I did just that, and had to do a lot of working backwards before I started getting good drum tracks.
    (Actually I started w/ 5, but the point remains!)

    Even though I'm starting to get known in town for drum tracking (primarily because of my rooms)...
    Sometimes the full picture is a little fuzzy, and Bob tells us why.
    I may get some thumping raw tracks that sound good together, but they start to lose focus as all the other song elements come into play.

    Recording/Mixing is more a subtractive process than an additive one.
    That is, as more is added, more is subtracted from the original sound - elements start stepping on each other.
    While some selective EQ can help this in the mix, starting w/ a great overall kit sound will reduce the subtractive effects of adding more elements.
    That's why sometimes a single mic in a room can give the best sound - nothing's been watered down yet.

    It's sort of like trying to fit a lot of people into a phone booth -
    You can do all the massaging and repositioning you want, but it will always be easier if the people you've got are lean and tight, as opposed to flabby and loose.
    And sometimes, you only need one person in the booth to make it work.

    Does this make sense? Or at least help reinforce Bob's points?
     
  6. BobRogers

    BobRogers Well-Known Member

    I have to admit that by default I record 8 mics now (two overheads, snare top and bottom, kick and three toms). I seldom use the tom mics in the mix. (I have 421s on them and they sound great, but I have plenty of them from the overheads most of the time.) The mix is usually the overheads, a good bit of kick, a touch of top snare, a little more bottom. I went through the process you describe. Starting out with too many mics. Trying to do too much in the mix. Ending up with an unnatural sound. (More on the subject of the Attack of the 50 ft Drumset below.) Cutting back to two or three mics. Eventually adding back mics but using them sparingly.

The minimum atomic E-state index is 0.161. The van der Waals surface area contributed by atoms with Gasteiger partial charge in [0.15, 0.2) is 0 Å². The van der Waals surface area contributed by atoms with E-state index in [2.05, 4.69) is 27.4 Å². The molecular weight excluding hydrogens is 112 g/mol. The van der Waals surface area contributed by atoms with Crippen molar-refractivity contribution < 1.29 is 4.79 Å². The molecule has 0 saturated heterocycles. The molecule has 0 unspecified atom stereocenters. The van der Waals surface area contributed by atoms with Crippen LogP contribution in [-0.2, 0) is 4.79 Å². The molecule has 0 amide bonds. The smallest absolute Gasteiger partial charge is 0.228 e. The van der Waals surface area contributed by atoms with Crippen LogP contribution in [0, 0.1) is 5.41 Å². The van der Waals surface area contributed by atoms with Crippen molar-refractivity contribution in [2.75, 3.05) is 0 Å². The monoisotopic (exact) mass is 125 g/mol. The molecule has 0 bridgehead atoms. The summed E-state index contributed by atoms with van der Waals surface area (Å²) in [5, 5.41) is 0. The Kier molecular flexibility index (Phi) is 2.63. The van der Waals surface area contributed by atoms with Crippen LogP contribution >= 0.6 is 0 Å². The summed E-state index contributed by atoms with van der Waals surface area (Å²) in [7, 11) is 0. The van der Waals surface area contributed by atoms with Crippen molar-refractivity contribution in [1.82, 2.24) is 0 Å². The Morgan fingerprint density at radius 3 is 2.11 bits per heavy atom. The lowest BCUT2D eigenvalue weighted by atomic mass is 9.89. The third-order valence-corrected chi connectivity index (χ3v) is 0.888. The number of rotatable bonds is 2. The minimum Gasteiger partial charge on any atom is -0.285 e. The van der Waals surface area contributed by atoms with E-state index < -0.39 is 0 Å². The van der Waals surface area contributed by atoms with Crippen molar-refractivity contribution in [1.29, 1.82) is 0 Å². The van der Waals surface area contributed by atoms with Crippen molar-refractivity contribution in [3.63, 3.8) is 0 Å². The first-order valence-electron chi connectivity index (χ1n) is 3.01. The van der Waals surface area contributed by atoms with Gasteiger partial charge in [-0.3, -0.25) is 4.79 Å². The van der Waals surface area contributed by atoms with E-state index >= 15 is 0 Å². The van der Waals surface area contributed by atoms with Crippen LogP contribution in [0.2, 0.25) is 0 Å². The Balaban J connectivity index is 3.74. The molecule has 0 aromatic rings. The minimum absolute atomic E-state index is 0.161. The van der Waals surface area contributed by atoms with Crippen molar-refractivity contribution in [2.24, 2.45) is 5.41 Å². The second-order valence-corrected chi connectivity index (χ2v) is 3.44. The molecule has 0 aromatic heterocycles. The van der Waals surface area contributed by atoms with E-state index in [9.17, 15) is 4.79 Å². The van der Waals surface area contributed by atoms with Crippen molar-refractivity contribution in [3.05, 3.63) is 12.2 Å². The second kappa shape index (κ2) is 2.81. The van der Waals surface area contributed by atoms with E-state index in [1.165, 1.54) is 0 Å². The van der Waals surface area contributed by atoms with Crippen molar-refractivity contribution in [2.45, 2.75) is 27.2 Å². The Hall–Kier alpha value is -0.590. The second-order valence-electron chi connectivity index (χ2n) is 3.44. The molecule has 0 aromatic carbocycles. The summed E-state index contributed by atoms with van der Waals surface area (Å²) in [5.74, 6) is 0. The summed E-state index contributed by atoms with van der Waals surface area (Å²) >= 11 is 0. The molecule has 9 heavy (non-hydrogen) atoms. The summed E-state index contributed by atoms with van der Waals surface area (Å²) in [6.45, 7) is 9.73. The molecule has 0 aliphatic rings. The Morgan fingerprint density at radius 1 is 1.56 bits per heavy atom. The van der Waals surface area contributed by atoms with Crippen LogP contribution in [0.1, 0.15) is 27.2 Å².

The thing that people get caught up in is that the close mics are easy to record. Then you can spend a huge chunk of time getting each individual drum sounding just the way you like it with compression and eq. But then you have to put it all back together. I guess if you spent a lot of time programming a drum machine before you started recording, this last step is pretty easy. But for most of us it take some time to learn to do well. But even then the wild card is the overheads. They both include the entire kit and can introduce a lot of phase problems if not positioned carefully.

    The good thing about the Recorderman and Glyn Johns methods is that they give a great formula for the relative position of the two overheads so that they have minimal phase issues. The thing that they don't emphasize is position of the first mic. Yeah, they give a guess - two drumstick lengths over the snare for Recorderman, same over the "center of the kit" for Johns - but it's crazy to think those positions work for any kit, any drummer, any room. To me, moving that first mic around to get the best sound in a given situation is crucial.